Case in point: Internet Brands recently issued two takedown requests to protect some of its cruelty-free, farmed content originating at LawFirms.com. It's this phrase -- taken verbatim from LawFirms' "Penalties for Tax Evasion" -- that has triggered the takedown notices from Internet Brands.
Tax evasion refers to attempts by individuals, corporations or trusts to avoid paying the total amount of taxes owed through illegal means, known as tax evasion fraud.
The second (at least according to Google's non-numeric sorting) is a repeat of the first, except for the addition of a Techdirt post. At first glance, the targeting of this article by Tim Geigner -- "Dear Famous People: Stop Attempting Online Reputation Scrubbing; I Don't Want To Write Streisand Stories Anymore" -- would appear to be exactly the sort of behavior Dark Helmet was decrying. But it isn't.
The phrase triggering the Internet Brands takedown can be found in a very late arrival to the comment thread, more than one-and-a-half years after the original post went live. It opens up with this:
This is a very interesting. I read the whole article at New York Magazine. So someone is accused of tax evasion and then charges are dropped and then tries to clean up his reputation.... nothing wrong with that.
Then, for no apparent reason, the commenter drops in the LawFirms.com paragraph highlighted above.
Now, here's the problem. If blogs and other sites are reposting others' content without permission, that's one thing. But targeting whole posts for delisting just because a commenter copy-pasted some content is abusive. It could very possibly take out someone else's created content -- covered under their copyright. Using a DMCA notice in this fashion can allow unscrupulous rights holders to bypass Section 230 protections -- effectively holding site owners "responsible" for comments and other third-party posts by removing the site's original content from Google's listings.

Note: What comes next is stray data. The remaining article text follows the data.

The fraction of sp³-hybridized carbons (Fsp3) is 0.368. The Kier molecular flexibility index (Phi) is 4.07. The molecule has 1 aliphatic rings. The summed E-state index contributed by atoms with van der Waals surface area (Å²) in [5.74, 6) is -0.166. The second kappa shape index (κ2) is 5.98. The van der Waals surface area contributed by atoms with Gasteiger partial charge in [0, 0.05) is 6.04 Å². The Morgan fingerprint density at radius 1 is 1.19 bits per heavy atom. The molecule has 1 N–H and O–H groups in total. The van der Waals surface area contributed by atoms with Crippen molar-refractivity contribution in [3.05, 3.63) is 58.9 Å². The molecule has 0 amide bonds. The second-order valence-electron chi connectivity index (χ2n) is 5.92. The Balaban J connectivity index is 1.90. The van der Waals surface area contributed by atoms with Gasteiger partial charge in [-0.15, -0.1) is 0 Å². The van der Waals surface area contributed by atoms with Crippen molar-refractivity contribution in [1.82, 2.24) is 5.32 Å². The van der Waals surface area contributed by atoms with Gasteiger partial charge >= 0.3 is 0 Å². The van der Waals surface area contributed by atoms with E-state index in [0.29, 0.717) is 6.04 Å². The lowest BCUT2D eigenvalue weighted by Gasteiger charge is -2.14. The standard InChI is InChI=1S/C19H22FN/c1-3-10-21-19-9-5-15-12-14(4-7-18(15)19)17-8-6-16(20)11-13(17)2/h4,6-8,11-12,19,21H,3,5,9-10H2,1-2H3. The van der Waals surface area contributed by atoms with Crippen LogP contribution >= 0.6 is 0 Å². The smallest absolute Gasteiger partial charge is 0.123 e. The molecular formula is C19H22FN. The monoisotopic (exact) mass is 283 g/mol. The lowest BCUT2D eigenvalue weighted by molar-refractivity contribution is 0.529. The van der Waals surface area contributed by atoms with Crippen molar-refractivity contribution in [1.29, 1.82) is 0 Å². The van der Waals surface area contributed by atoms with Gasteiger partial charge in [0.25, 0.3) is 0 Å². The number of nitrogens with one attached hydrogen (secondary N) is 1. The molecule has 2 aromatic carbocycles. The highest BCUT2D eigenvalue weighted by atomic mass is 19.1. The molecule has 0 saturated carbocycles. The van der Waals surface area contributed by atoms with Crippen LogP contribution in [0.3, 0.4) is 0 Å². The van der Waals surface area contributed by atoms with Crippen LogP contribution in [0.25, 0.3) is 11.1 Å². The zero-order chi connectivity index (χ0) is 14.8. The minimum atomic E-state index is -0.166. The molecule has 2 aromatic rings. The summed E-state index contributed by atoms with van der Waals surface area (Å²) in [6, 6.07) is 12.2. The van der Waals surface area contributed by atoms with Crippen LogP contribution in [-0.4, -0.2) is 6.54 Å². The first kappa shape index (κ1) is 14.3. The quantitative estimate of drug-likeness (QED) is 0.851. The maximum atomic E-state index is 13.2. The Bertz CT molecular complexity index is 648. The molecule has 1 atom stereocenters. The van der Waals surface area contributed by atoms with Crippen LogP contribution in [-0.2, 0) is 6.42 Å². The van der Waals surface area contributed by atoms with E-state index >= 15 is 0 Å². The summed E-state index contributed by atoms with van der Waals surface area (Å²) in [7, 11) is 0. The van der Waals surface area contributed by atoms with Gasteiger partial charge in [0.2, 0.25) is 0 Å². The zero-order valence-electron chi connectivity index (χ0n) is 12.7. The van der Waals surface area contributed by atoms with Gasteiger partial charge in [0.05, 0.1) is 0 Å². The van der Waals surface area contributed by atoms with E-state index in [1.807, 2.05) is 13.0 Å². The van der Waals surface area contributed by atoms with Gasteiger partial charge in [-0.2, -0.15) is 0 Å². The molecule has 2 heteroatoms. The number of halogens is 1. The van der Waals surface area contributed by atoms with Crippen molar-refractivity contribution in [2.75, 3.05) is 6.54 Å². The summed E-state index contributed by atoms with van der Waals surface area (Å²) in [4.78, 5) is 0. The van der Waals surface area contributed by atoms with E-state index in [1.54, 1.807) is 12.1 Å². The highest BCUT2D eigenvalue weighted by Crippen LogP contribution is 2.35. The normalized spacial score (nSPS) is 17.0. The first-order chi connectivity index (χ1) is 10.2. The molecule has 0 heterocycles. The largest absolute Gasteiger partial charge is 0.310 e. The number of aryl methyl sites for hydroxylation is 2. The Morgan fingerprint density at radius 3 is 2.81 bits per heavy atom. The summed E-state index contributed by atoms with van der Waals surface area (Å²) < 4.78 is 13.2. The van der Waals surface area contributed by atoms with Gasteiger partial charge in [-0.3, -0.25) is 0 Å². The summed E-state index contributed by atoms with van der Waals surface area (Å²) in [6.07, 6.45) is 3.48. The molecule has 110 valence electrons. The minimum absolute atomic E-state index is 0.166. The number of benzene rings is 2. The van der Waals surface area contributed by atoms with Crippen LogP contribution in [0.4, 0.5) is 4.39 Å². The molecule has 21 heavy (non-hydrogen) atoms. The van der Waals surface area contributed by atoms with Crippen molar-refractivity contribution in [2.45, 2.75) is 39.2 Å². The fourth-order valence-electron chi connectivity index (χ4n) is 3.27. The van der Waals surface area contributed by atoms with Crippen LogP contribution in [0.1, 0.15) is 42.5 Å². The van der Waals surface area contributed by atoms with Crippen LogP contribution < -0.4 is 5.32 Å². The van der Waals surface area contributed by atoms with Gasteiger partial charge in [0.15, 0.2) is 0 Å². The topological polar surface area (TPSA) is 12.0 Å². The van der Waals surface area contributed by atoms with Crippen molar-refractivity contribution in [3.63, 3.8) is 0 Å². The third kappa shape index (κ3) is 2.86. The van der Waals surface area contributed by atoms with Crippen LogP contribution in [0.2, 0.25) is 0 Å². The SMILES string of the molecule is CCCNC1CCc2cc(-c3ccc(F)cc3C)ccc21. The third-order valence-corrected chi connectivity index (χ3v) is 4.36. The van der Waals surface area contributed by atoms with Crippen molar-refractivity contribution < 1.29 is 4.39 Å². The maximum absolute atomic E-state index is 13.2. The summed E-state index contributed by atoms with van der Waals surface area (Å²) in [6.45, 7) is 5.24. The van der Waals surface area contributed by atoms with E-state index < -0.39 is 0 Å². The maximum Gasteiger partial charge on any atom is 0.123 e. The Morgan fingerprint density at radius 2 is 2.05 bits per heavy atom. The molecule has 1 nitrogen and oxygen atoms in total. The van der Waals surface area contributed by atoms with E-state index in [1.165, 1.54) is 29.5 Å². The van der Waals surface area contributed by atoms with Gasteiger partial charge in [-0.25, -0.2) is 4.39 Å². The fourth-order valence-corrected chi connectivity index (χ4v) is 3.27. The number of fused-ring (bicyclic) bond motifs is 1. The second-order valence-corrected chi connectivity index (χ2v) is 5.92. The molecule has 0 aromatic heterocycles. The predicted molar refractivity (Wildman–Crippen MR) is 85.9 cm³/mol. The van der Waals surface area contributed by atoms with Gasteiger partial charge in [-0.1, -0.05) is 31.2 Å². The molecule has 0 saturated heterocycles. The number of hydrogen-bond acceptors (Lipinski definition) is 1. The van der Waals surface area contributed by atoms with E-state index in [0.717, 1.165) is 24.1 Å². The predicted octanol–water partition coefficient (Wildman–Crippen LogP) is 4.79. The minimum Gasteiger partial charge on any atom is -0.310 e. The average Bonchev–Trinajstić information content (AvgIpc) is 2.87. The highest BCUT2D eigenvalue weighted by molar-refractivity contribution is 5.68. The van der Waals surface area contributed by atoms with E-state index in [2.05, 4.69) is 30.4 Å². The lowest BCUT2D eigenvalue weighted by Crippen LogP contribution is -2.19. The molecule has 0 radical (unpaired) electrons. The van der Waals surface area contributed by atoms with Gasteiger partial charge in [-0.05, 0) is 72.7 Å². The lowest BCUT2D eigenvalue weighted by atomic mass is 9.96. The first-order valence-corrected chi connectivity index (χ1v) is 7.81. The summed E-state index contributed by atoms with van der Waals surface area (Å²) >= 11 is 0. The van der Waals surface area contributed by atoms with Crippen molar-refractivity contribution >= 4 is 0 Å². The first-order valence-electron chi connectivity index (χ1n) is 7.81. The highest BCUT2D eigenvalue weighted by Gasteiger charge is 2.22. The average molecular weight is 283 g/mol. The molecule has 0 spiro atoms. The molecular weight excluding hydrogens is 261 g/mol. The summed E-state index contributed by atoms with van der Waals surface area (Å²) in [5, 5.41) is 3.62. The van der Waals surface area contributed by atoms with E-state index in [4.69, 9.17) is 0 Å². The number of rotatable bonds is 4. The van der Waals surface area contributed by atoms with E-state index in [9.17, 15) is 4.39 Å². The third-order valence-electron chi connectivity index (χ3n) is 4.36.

From the looks of it, Internet Brands did nothing more than perform a google search for this phrase and issue takedown notices for every direct quote that originated from somewhere other than its sites. It didn't bother vetting the search results for third-party postings, fair use or anything else that might have made its takedown request more targeted. Internet Brands doesn't issue many takedowns, so it's not as though its IP enforcement squad had its hands full. In fact, there's every reason to believe actual humans are involved in this process, rather than just algorithms -- all the more reason to handle this more carefully. Here's a little bit of snark it inserted into a 2014 DMCA takedown notice.
The interview and photos are published on our website and permission hasn't been granted for anyone else to republish them. Not only is the content stolen it out ranks our website in a Google search for the keyword "th taylor". So much for Google being able to identify the source of original content!
If a company has the time to leave personal notes for Google (which doesn't have the time to read them), then it has time to ensure its requests aren't targeting the creative works of others just to protect its own. The DMCA notice is not some sort of IP-measuring contest with Google holding the ruler. If Internet Brands thinks it is -- or just hasn't bothered to vet its takedown requests before sending -- it's usually going to be the one coming up short. If Google doesn't ignore the request, those on the receiving end of a bogus takedown will make a lot of noise. Either way, it''s accomplished nothing.
You may wonder what kind of person would deny that HIV leads to AIDS or death, but when you come across someone like prominent "AIDS denialist" Clark Baker, you may be inclined to believe that this is but a small part of his misanthropy. Baker has -- previous to his IP-abusing lawsuit against an HIV-positive blogger -- been arrested for assaulting a jaywalker and provides legal counsel to people accused of endangering sexual partners by concealing their HIV/AIDS status.